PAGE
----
Watched Keane today, a remarkably discomforting film, written and directed by Lodge H. Kerrigan, with a central performance by Damian Lewis that defies categorization. Itâ€™s a claustrophobic exercise in eliciting viewer paranoia as it chronicles a mentally unstable man (is he manic-schizophrenic or simply a paranoid schizophrenic . . . I donâ€™t own a copy of DSM IV so who knows) who is on the lam, off his meds, and may or may not be responsible for the abduction of a daughter the audience is not even sure ever existed. Lewisâ€™s ability to waver from moments of lucidity to a man fighting the voices raging inside his head is downright frightening (and strangely endearing once you remind yourself the guy wonâ€™t crawl through the television), and it is this portrait of a man with whom most of us would avoid eye contact (or even cross the street to stay out of his path . . . the gritty underbelly of midtown Manhattan hasnâ€™t looked so bleak and uninviting for a long time) that occupies the first forty-five minutes of the film. But then William connects with a young mother and her seven-year-old daughter holed up in the low-rent hotel where William lives. It is here that a more conventional plot kicks in and the relationship between Keane and this little girl is thrilling due to the filmâ€™s unwillingness to make it easy on the audience. Not for the faint of heart or the overindulgent parent; still, Keane rarely goes where you expect it to go and that makes it a truly fine piece of work.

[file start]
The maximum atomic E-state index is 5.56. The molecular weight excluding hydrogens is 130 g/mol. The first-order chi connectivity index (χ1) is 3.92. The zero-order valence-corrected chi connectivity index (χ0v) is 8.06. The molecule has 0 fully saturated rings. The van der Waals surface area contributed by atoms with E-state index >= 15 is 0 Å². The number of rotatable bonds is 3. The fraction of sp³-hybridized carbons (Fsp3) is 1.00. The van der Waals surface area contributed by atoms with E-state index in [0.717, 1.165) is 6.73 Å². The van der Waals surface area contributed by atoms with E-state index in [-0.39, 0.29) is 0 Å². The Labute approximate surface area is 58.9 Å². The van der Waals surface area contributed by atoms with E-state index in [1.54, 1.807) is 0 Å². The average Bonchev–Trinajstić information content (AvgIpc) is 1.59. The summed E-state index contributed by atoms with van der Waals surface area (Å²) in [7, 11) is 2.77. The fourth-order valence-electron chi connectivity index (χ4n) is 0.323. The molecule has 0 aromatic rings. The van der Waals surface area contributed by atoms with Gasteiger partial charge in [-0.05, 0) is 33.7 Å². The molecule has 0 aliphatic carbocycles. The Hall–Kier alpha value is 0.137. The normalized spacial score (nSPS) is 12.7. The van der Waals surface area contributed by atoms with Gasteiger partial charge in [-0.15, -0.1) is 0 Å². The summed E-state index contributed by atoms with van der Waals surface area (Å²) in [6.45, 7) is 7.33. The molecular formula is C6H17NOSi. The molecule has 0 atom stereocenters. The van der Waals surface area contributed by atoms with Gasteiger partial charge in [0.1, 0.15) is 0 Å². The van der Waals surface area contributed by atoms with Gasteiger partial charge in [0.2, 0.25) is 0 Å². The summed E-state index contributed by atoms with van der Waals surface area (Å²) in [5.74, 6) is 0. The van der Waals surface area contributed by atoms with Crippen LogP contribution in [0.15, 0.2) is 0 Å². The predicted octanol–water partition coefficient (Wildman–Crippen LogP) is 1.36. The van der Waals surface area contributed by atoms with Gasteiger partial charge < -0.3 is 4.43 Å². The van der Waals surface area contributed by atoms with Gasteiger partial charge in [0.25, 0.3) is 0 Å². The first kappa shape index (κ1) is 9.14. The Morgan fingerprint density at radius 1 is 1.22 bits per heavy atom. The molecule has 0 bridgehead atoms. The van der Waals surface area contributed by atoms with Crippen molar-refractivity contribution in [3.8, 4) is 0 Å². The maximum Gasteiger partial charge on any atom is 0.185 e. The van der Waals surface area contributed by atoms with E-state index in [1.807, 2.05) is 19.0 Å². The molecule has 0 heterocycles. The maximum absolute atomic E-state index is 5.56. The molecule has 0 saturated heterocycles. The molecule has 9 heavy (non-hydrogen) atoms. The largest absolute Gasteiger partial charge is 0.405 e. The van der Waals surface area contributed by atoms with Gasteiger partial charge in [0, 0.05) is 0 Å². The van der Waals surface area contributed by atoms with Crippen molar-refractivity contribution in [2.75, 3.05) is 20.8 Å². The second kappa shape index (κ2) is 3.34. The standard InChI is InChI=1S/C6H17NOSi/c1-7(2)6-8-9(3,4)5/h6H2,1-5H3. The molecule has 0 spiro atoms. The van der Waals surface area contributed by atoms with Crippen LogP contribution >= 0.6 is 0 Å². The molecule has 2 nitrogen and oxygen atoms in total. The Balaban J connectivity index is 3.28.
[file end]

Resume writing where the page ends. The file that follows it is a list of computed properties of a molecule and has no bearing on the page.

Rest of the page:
A note: the disc I received from Netflix includes an alternative cut of the film by Steven Soderbergh that is a good twenty minutes shorter than Kerriganâ€™s cut. I might encourage you to watch that version as I did feel the first forty-five minutes could have used some judicious editing. All in all, a troubling but powerful film.